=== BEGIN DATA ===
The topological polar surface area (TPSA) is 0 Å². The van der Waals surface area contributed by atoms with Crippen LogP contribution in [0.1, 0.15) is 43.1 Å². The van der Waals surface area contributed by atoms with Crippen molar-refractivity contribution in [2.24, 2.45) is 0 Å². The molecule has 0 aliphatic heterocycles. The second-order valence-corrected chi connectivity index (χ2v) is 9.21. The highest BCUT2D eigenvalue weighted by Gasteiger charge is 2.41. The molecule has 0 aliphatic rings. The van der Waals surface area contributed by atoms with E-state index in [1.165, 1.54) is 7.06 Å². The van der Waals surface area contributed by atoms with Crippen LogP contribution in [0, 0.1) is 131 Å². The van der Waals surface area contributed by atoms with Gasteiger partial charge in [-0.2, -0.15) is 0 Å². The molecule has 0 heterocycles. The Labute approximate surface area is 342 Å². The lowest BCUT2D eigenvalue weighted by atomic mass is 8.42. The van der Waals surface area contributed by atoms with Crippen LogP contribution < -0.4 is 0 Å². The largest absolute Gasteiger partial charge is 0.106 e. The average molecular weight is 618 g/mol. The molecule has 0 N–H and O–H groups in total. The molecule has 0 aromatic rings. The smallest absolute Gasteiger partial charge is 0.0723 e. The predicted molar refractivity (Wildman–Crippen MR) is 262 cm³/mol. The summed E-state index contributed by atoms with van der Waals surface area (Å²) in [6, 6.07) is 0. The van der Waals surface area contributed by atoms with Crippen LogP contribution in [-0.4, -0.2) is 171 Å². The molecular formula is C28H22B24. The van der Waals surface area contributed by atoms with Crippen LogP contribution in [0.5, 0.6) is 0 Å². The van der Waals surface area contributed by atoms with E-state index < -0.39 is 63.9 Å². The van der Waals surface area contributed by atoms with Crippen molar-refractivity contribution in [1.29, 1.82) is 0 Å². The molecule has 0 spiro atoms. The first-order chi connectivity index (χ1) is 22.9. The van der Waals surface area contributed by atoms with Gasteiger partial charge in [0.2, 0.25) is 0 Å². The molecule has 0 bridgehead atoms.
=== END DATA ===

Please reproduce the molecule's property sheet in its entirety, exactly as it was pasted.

The topological polar surface area (TPSA) is 0 Å². The van der Waals surface area contributed by atoms with Crippen LogP contribution in [0.1, 0.15) is 43.1 Å². The van der Waals surface area contributed by atoms with Crippen molar-refractivity contribution in [2.24, 2.45) is 0 Å². The molecule has 0 aliphatic heterocycles. The second-order valence-corrected chi connectivity index (χ2v) is 9.21. The highest BCUT2D eigenvalue weighted by Gasteiger charge is 2.41. The molecule has 0 aliphatic rings. The van der Waals surface area contributed by atoms with E-state index in [1.165, 1.54) is 7.06 Å². The van der Waals surface area contributed by atoms with Crippen LogP contribution in [0, 0.1) is 131 Å². The van der Waals surface area contributed by atoms with Gasteiger partial charge in [-0.2, -0.15) is 0 Å². The molecule has 0 heterocycles. The Labute approximate surface area is 342 Å². The lowest BCUT2D eigenvalue weighted by atomic mass is 8.42. The van der Waals surface area contributed by atoms with Crippen LogP contribution < -0.4 is 0 Å². The largest absolute Gasteiger partial charge is 0.106 e. The average molecular weight is 618 g/mol. The molecule has 0 N–H and O–H groups in total. The molecule has 0 aromatic rings. The smallest absolute Gasteiger partial charge is 0.0723 e. The predicted molar refractivity (Wildman–Crippen MR) is 262 cm³/mol. The summed E-state index contributed by atoms with van der Waals surface area (Å²) in [6, 6.07) is 0. The van der Waals surface area contributed by atoms with Crippen LogP contribution in [-0.4, -0.2) is 171 Å². The molecular formula is C28H22B24. The van der Waals surface area contributed by atoms with Crippen LogP contribution in [0.5, 0.6) is 0 Å². The van der Waals surface area contributed by atoms with E-state index < -0.39 is 63.9 Å². The van der Waals surface area contributed by atoms with Crippen molar-refractivity contribution in [1.29, 1.82) is 0 Å². The molecule has 0 spiro atoms. The first-order chi connectivity index (χ1) is 22.9. The van der Waals surface area contributed by atoms with Gasteiger partial charge in [0.2, 0.25) is 0 Å². The molecule has 0 bridgehead atoms.